Correction and Retraction Policy
Correction. Notification of an important error made by the journal or the author(s) that affects the publication record or the scientific integrity of the paper, or the reputation of the authors or of the journal. We expect authors to inform the journal’s Editors of any errors they have noticed (or have been informed of) in their article once published as print or electronic correspondence. We recognize our responsibility to publish a correction notice as soon as possible detailing changes from and citing the original publication; the correction is published on a numbered print page to ensure proper indexing. We also post a new article version with details of the changes and the dates on which the changes were made.
Scientific misconduct. Scientific misconduct includes but is not necessarily limited to data fabrication; data falsification, including deceptive manipulation of images; and plagiarism. When scientific misconduct is alleged, the editors initiate appropriate procedures and if the investigation proves scientific misconduct, we publish a retraction of the article. Retracted articles remain in the public domain and are clearly labelled as retracted.
Expressions of concern. When scientific misconduct is alleged, or concerns are otherwise raised about the conduct or integrity of work described in submitted or published papers, the editors may choose to publish an expression of concern pending the outcomes of those procedures. EoCs specifies clearly the nature of the concern, which differentiates possible misconduct from honest error. EoCs indicates which aspects of the paper are problematic (i.e., which specific data or conclusions are invalid) and indicates what factors (feedback from readers, individuals, institutional officials, etc.) ultimately led to the publication of the EoC. Expression of concern is included in the journal’s table of contents with page number and freely available.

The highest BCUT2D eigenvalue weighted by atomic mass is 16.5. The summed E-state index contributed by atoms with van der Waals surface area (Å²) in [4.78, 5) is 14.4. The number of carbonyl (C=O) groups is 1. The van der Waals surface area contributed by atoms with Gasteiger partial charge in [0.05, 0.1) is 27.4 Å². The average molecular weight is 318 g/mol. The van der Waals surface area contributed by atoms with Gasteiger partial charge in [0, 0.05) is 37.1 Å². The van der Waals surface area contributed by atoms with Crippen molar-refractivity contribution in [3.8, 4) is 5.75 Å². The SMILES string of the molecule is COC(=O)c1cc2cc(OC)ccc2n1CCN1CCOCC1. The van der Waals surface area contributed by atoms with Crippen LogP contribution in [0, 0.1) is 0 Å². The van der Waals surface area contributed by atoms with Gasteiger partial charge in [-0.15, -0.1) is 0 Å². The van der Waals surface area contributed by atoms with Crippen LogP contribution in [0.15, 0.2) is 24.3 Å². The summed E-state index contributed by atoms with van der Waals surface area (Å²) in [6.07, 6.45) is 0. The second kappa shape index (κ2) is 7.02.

Retraction. Notification of invalid results that affect the reliability of a previously published article. Retractions are considered by journal editors in cases of evidence of unreliable data or findings, plagiarism, duplicate publication, and unethical research. The original article is marked as retracted but remains available to readers, and the retraction statement notifying readers of the invalidity of the published paper is bi-directionally linked to the original published paper. The text of the retraction explains why the article is being retracted and includes a complete citation reference to that article.